So what would I recommend you take along to wash down with your K-Way coca-cola?
Actually, nothing, the way I feel tonight. I just went to a party.
I'm ashamed to say it's probably the first party I've been to in my life that I didn't even have one drink. The main reason I didn't have even one drink was that the last time I went to a party, i drank, and I woke up the next morning feeling serious doubts and dread over the things I might have done and said. All wisdom tells me I made some bad social moves.
I'm not willing to say I think I should stop jolling altogether. I don't want to, for a start. But it was very cool coming back from tonight's party having eaten lots of snacks, feeling sane and calm, and being able to do a couple of hours work. I also know that on the way home I didn't do any extreme driving
And that's all the more interesting because, to some extent, I've always realistically planned my life around jolling as hard as I felt like. Going to a party on Friday? Won't be making any plans to do breakfast on Saturday. At least, not before 12. Invited to a launch that starts at 11pm? Well, how the hell am I meant to stay up that late if I don't get totally trashed? Thinking of doing an astrology course that starts at 8pm on a monday night? Hmmm... it's going to be so weird not to drink with dinner. Could I have ONE glass of wine? Malaria tablets: I'll pay 12 times as much for the ones I can drink on. Learning to drive? Better to do it drunk. That way I would always be able to handle the race home from the club.
And so on and so on. Or not.
I'm thinking of having kids. I'm running out of time to achieve the things I want to achieve things workwise. And drinking takes time. I can write when I'm drunk, but not as well or as fast. And i don't have time to write badly and slowly.
If the three drinks that have become the norm most nights, stretches to five or six if I'm out and more if I'm out late, I'm guessing that once a month or so I end up pretty smashed, make some mistakes, and feel ashamed enough to take more care for a while. But not for long enough.
And according to what the AA says not only I, but almost everyone I've ever known well, is a functioning alcoholic.
Don't get me wrong, being a functioning alcoholic isn't the worst thing. Note the word functioning, for instance.
I don't crave booze, and I don't drink straight after work very often. Mostly, I don't embarass myself of drive dangerously drunk. But there's an element of depenency, and htis is it: most people I know do drink, most social occasions centre around drinking, and my own job is virtually unbearable without drinking.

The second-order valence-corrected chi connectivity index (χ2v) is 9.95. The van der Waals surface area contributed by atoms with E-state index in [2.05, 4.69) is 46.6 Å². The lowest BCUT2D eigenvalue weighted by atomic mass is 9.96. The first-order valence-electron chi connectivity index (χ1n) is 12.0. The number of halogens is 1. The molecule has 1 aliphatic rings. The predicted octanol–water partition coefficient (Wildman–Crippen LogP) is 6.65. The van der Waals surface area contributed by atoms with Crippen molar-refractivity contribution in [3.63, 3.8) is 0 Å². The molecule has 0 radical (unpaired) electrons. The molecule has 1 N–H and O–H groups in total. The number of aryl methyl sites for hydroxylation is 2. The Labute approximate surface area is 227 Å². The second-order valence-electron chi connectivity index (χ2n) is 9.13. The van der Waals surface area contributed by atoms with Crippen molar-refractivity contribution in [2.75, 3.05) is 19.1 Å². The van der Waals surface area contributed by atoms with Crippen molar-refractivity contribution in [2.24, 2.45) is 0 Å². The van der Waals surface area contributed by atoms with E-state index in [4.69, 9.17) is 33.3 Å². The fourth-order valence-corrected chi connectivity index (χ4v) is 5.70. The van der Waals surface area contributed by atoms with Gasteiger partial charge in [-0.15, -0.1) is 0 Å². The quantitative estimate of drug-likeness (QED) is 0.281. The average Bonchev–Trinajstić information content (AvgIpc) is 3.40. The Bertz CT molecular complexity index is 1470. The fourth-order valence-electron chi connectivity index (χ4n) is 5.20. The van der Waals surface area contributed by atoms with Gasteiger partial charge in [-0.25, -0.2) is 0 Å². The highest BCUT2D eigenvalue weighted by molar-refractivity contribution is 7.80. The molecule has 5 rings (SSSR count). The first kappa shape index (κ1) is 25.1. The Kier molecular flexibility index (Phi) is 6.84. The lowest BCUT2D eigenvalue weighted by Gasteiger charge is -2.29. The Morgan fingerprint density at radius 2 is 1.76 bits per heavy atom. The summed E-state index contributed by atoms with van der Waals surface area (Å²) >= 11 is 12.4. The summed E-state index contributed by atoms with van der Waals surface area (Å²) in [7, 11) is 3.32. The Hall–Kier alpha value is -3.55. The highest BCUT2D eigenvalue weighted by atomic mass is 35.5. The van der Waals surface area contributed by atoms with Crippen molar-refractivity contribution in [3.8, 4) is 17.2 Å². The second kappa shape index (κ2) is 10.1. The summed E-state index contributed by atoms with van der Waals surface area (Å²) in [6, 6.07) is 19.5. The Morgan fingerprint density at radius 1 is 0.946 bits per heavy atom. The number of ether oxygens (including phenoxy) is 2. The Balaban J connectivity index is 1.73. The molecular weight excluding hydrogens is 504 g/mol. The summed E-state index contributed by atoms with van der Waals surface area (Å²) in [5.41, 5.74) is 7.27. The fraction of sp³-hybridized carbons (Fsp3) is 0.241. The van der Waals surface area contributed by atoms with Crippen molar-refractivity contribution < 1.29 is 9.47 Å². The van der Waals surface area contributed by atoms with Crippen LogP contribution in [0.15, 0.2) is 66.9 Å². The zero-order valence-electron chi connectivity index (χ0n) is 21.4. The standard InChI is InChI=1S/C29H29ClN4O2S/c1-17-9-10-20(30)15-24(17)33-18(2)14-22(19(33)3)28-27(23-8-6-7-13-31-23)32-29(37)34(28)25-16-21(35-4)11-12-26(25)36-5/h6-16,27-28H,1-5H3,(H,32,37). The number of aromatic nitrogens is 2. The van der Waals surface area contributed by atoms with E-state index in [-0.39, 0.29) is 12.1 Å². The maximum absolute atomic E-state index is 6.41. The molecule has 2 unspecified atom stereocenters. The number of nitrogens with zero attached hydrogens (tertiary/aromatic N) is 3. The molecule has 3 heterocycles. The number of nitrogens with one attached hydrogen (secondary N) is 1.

My father once said that he always enjoyed the first four drinks, then spent the rest of the evening trying to recapture the four beer peak. I'm different - I don't stay to drink.
I drink to stay.
Try going to a CD launch, an event launch, a club launch or anything else SOBER. It's hell. It's not humanly possible to enjoy these things unless you're swallowing alcohol. But after a few drinks, hey presto, what a party! There are some problems to which, like it or not, booze is the only answer. There are others to which other substances seem like the only answer. Like an all night dance party, for instance. You simply cannot do aerobics til 6am without a little help. And jesus, it feels good, once a year or so.
So my question is, can I keep my lifestyle as it is, and ditch the crutches that make it not just bearable, but fun? I don't want to satisfy my quality of life just to be dignified and productive. I want to feel high, and wild still, sometimes.
The people I know who don't drink DO stop doing all the fun stuff they used to do. They don't go to live music. They don't hang out and talk for hours and hours. They have children and knit and stuff. Or they do crazy shit like base jumping.
I'm not so keen on knitting - I did so much of it when I was a kid and couldn't drink yet. I'd have to be pretty smashed to jump off high buildings or somersault on a stunt bike. And I mainly want to have kids when I'm pissed. When I wake up in the morning, all I want is a panado, four litres of fruit juice, six eggs and the day in bed with a nice novel.